Rookies
Tm
Year
Pick
BMI
Wt
Ht
RVBD
WT
BMI
SIZE
C.J. Spiller
BUF
2010
9
27.3
196
71
--
77
76
76
Jahvid Best
DET
2010
30
27.8
199
71
--
80
79
80
Ryan Mathews
SD
2010
12
29.6
218
72
--
99
93
96
Player
Tm
Year
Pick
BMI
Wt
Ht
RVBD
WT
BMI
SIZE
Tatum Bell
DEN
2004
41
26.5
190
71
0
71
69
70
Chris Johnson
TEN
2008
24
27.2
195
71
66
76
75
75
Reggie Bush
NOR
2006
2
27.1
200
72
46
81
74
78
Felix Jones
DAL
2008
22
27.1
200
72
0
81
74
78
Darren McFadden
OAK
2008
4
27.0
210
74
0
91
73
82
Trung Canidate
STL
2000
31
28.6
205
71
0
86
86
86
Adrian Peterson
MIN
2007
7
27.9
217
74
93
98
80
89
Joseph Addai
IND
2006
30
29.3
210
71
34
91
91
91
Donald Brown
IND
2009
27
29.3
210
71
0
91
91
91
Rashard Mendenhall
PIT
2008
23
29.3
210
71
0
91
91
91
Laurence Maroney
NWE
2006
21
29.3
210
71
0
91
91
91
William Green
CLE
2002
16
29.2
215
72
0
96
90
93
Julius Jones
DAL
2004
43
30.1
210
70
0
91
98
94
Matt Forte
CHI
2008
44
29.2
221
73
111
102
90
96
Marshawn Lynch
BUF
2007
12
30.0
215
71
31
96
97
96
Steven Jackson
STL
2004
24
28.6
229
75
0
110
86
98
Cadillac Williams
TAM
2005
5
30.3
217
71
12
98
99
98
Michael Bennett
MIN
2001
27
31.2
211
69
0
92
106
99
Knowshon Moreno
DEN
2009
12
30.8
215
70
18
96
103
100
Anthony Thomas
CHI
2001
38
29.3
228
74
45
109
91
100
DeAngelo Williams
CAR
2006
27
31.9
210
68
0
91
112
101
J.J. Arrington
ARI
2005
44
31.6
214
69
0
95
109
102
Chris J. Henry
TEN
2007
50
29.5
230
74
0
111
93
102
Chris Perry
CIN
2004
26
30.4
224
72
0
105
100
102
Larry Johnson
KAN
2003
27
30.1
228
73
0
109
97
103
Cedric Benson
CHI
2005
4
31.0
222
71
0
103
104
104
Thomas Jones
ARI
2000
7
31.6
220
70
0
101
109
105
LaDainian Tomlinson
SDG
2001
5
31.7
221
70
105
102
110
106
Kevin Jones
DET
2004
30
30.9
228
72
14
109
104
107
Shaun Alexander
SEA
2000
19
31.4
225
71
0
106
108
107
Deuce McAllister
NOR
2001
23
30.6
232
73
0
113
101
107
Chris Wells
ARI
2009
31
31.0
235
73
0
116
105
110
Ronnie Brown
MIA
2005
2
31.6
233
72
0
114
109
112
LenDale White
TEN
2006
45
30.8
240
74
0
121
103
112
LaMont Jordan
NYJ
2001
49
33.0
230
70
0
111
120
116
Jonathan Stewart
CAR
2008
13
32.8
235
71
0
116
118
117
Jamal Lewis
BAL
2000
5
33.5
240
71
34
121
124
123
T.J. Duckett
ATL
2002
18
34.4
254
72
0
135
131
133
Ron Dayne
NYG
2000
11
35.9
250
70
0
131
143
137
Kenny Irons
CIN
2007
49
27.9
200
71
--
81
80
81
Willis McGahee
BUF
2003
23
30.9
228
72
--
109
104
107
DeShaun Foster
CAR
2002
34
30.1
222
72
--
103
98
100

As you can see, Best has a size grade of 80. There's no denying the fact that Best is smaller than your average back -- quite a bit smaller, actually. But he was also a high draft pick. And has incredible speed. Sure, you don't see many successful backs as small as Best ... but you don't see many backs as small as Best get drafted in the first round and then bust, either.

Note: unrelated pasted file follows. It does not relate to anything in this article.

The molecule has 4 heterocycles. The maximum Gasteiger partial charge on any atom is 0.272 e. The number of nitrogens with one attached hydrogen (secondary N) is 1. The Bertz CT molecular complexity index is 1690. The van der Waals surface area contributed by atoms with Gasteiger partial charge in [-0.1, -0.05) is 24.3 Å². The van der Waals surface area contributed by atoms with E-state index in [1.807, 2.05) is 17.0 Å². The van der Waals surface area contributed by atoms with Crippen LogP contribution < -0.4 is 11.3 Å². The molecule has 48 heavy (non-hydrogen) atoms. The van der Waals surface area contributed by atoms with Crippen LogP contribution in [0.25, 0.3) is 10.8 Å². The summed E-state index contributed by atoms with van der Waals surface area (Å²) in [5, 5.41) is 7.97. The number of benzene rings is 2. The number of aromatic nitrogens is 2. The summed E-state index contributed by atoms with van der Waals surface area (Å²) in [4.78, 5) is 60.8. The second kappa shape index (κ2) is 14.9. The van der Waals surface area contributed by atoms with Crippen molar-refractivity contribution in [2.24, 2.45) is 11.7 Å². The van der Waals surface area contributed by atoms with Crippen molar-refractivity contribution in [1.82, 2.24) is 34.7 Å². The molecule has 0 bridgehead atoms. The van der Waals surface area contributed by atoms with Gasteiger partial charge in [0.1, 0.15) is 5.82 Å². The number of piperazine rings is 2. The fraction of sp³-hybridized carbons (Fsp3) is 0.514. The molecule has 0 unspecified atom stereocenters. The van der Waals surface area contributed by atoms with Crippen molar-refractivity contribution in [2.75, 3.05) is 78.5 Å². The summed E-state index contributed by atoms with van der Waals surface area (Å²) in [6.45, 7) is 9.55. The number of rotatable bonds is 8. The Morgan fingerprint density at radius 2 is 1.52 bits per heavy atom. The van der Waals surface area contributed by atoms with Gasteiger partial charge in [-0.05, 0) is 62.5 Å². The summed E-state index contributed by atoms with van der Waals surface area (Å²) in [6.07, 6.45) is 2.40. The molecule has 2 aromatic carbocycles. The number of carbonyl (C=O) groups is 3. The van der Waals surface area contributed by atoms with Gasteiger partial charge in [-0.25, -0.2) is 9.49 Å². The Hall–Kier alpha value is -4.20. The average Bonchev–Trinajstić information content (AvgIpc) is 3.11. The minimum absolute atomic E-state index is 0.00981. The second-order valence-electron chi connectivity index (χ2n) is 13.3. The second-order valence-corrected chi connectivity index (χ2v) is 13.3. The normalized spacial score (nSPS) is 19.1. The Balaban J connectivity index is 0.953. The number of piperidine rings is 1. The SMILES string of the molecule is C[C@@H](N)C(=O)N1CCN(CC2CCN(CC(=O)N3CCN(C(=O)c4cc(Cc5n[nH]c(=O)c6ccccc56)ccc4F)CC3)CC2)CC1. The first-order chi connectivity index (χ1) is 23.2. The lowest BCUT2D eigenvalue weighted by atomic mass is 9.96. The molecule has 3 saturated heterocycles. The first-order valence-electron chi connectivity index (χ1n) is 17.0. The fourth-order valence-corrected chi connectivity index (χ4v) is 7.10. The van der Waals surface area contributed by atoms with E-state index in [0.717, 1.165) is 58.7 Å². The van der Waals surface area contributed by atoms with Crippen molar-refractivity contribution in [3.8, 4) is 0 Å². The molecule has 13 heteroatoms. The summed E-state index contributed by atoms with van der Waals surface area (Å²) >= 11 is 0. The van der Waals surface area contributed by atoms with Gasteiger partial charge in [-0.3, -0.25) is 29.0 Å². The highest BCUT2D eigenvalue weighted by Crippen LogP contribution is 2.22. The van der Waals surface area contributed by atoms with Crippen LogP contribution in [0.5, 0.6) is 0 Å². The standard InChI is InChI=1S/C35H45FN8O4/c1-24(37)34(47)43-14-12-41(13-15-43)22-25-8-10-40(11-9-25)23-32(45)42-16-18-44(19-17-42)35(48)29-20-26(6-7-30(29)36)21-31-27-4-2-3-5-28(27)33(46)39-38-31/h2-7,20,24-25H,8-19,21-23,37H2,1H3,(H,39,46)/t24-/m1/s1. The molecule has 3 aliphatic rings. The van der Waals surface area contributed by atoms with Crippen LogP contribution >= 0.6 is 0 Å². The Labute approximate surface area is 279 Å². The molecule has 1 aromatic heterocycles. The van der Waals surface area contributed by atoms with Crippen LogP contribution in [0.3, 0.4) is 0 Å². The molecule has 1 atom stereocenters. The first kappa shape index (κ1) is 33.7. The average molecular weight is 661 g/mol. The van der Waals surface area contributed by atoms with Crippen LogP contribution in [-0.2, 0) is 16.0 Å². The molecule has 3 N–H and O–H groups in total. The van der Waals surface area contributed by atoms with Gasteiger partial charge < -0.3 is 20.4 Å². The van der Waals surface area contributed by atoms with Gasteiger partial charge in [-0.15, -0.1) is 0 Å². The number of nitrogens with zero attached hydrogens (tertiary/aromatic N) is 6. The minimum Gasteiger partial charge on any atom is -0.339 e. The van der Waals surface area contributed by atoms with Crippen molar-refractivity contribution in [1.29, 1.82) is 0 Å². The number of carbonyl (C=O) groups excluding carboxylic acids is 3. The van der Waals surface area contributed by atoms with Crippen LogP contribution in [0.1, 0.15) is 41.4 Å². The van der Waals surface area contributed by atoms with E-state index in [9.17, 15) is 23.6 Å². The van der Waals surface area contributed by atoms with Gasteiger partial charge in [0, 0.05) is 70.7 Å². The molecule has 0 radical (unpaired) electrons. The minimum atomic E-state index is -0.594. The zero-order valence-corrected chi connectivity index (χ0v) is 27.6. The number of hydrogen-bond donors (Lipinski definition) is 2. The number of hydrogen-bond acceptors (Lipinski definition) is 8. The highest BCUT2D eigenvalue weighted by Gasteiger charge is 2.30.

And that's the point. Only five of the 39 running backs in the table above had a size grade of 85 or lower; two of them had VBD value as rookies. It's true that in the middle range, from 90 to 110, there have been eight successful rookie running backs. But there were 25 running backs drafted in that group, which means only one in every three were successful. That's pretty similar to the ratio for the tiny backs, too. When looking at Best, I think the right way to analyze him is not as a small back but as an incredibly fast back. And those guys are often successful as rookies, even if they're small. Yes, small backs don't usually make it in the NFL, but Best has already cleared the largest hurdle. By being good enough to be a late first round pick, Best should only be compared to similarly drafted players. And it's not like there's a long list of light-weight, first round running backs who didn't have fantasy value.

As for Best's long-term prospects, I think his size is a non-issue. When Ray Rice went to the NFL combine, he was 5'9, 195, similar to Best. Then he stopped being a student and started being an NFL player, and added 15 pounds of muscle to his frame in two years (he's now listed at 210 pounds). Clinton Portis was 5'11, 205 as a rookie, and dipped well below 200 pounds during his rookie season. Now he's listed at 221 pounds. Once Best bulks up to 5'11, 215, no one is going to question his size. I wouldn't worry about it for 2010, either.

Questions, suggestions and comments are always welcome to stuart@footballguys.com.